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By John Helmer, Moscow
  @bears_with

Under threat of formal investigation for breaking the law and lying to the press, David Ridley (lead image), the English county coroner in charge of investigating the alleged Novichok poisoning death of Dawn Sturgess, has announced a new inquest hearing. This week through the coroner’s office in Salisbury, a new date was confirmed:  the next court session is scheduled to take place on February 18, 2020.  Sturgess died on July 8, 2018.

Asked to explain his reason for another four months of delay, Ridley refused to say that fresh evidence in the case has been found, or is expected to be uncovered by continuing police investigation. Instead, he has asked the press spokesman for the Wiltshire County Council to claim on his behalf that there is “complex legal argument in respect of which the Senior Coroner needs to give appropriate and careful consideration to before handing down a written ruling”.

The coroner’s silence signals that after fifteen months of investigation by one of the largest police, military and intelligence service operations in recent British forensic history, the allegation that there was a Russian chemical warfare attack in England last year cannot be substantiated in a court of law. 

The story of British Government allegations that a Russian military intelligence service (GRU) operation with nerve agent Novichok was responsible for the poisoning death of Sturgess was last reported on October 14.   This revealed that the county coroner in charge of the inquest into the cause of Sturgess’s death was lying to the press in an attempt to postpone the inquest indefinitely.

That in turn was necessary because Ridley, Senior Coroner for Wiltshire and Swindon, appears to have concluded, but cannot acknowledge in court,  that police evidence, if revealed on oath,  would fall short of confirming that Novichok was the cause of death. The domino effect of this was also exposed: insufficient evidence and no ruling in the Sturgess case means insufficient evidence in the case of Sergei and Yulia Skripal, allegedly attacked by the same Russian assassins with the same Novichok, on March 4, 2018.  

The allegation that the Skripal and Sturgess cases were directly connected to the same perpetrators and the same Russian plot, was made by then-Prime Minister Theresa May (right) on September 5, 2018. May told the House of Commons “hard evidence has enabled the independent Crown Prosecution Service to conclude they have a sufficient basis on which to bring charges against these two men for the attack in Salisbury. The same two men are now also the prime suspects in the case of Dawn Sturgess and Charlie Rowley too. There is no other line of inquiry beyond this. And the police have today formally linked the attack on the Skripals and the events in Amesbury – such that it now forms one investigation.”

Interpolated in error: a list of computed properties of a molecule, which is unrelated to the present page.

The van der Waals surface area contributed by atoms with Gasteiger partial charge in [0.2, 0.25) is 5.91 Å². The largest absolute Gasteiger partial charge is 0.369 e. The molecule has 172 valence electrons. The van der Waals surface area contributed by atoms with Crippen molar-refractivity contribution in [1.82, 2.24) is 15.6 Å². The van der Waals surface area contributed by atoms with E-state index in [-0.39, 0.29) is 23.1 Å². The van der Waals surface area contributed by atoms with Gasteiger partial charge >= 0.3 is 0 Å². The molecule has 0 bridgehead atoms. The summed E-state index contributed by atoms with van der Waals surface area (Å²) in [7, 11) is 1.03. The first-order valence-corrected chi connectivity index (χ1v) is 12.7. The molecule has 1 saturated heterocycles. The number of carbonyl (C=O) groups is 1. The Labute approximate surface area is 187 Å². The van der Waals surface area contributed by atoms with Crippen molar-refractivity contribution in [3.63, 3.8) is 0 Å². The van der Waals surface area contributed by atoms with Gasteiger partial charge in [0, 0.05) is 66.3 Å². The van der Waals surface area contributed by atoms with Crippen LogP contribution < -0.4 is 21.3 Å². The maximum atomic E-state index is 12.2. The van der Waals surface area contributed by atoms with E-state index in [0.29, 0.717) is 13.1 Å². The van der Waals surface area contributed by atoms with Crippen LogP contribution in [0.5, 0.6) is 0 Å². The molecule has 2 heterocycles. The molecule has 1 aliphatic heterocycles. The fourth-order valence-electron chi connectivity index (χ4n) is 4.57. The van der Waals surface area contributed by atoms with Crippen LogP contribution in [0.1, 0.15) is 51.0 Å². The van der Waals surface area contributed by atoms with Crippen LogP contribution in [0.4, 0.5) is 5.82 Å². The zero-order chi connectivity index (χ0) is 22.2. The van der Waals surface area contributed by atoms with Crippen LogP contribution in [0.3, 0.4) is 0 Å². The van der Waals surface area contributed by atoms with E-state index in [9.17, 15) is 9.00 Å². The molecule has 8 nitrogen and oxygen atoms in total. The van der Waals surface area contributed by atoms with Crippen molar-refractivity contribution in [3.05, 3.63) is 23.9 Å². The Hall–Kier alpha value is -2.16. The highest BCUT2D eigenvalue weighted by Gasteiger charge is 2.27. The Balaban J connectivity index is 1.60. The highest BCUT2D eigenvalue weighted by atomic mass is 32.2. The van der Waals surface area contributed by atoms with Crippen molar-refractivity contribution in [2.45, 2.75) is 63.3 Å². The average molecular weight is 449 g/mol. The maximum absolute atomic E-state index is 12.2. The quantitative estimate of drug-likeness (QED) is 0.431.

The first court in which May’s “hard evidence” ought to have been presented was Ridley’s court in Salisbury. He has prevented that by cutting short the first preliminary inquest review (PIR) hearing on July 18, 2018, and then postponing three following ones in January, April and October of this year.   

The mainstream British media, based in London, and the Wiltshire county and  Salisbury city media have refused to report Coroner Ridley’s conduct. This was reported by British alt-media in a publication by Rob Slane on October 17. Read that here, as well as the updates and comments.    The next day, October 18, the scheduled date of Ridley’s last PIR, Craig Murray reported the news. 

Postponement of inquests by coroners is standard practice when police and prosecutor  investigations are continuing. The statute regulating this is the Coroners and Justice Act of 2009. The law’s Section 6  makes an inquest mandatory; Ridley isn’t legally allowed not to hold an inquest.

The law requires that the outcome of the inquest must be a ruling on “how, when and where the deceased came by his or her death”. The “when” and “where”  in the Sturgess case were plain immediately after she and her partner, Charles Rowley,  fell ill at the latter’s home on June 30, and were then hospitalized; Sturgess died in hospital on July 8.  The “how” – the cause of her death — has been under investigation ever since. If criminal liability in the cause of death has been discovered, the coroner must say so in his inquest ruling, according to Section 10.

BRITISH LAW OFFICIALS IN CHARGE OF THE DAWN STURGESS INQUEST


Left to right: David Ridley, Max Hill; Mark Lucraft; Robert Buckland. Since 2009 Ridley has been Senior Coroner for Wiltshire and Swindon. Ridley’s investigation of the Sturgess case is informed by Hill, and his conduct is supervised by Lucraft and Buckland. Hill is Director of Public Prosecutions and Head of the Crown Prosecution Service since November 1, 2018; he is responsible for telling Ridley if there is evidence of a criminal offence in the Sturgess death. Lucraft is the Chief Coroner; one of his official duties is to “keep a register of coroner investigations lasting more than 12 months and take steps to reduce unnecessary delays”. Buckland is the Conservative Party member of parliament for South Swindon, a constituency which is part of the coronial area covered by Ridley. When the Skripal-Sturgess cases began, Buckland was Solicitor-General. He then moved to head the UK Prisons Service, and since July of this year, when Boris Johnson became prime minister, Buckland became Lord Chancellor and head of the Justice Ministry. Buckland supervises both Ridley as coroner and the Judicial Conduct Investigations Office.The Justice Ministry press office says there is currently no JCIO head, and an announcement of the new appointment will be made soon.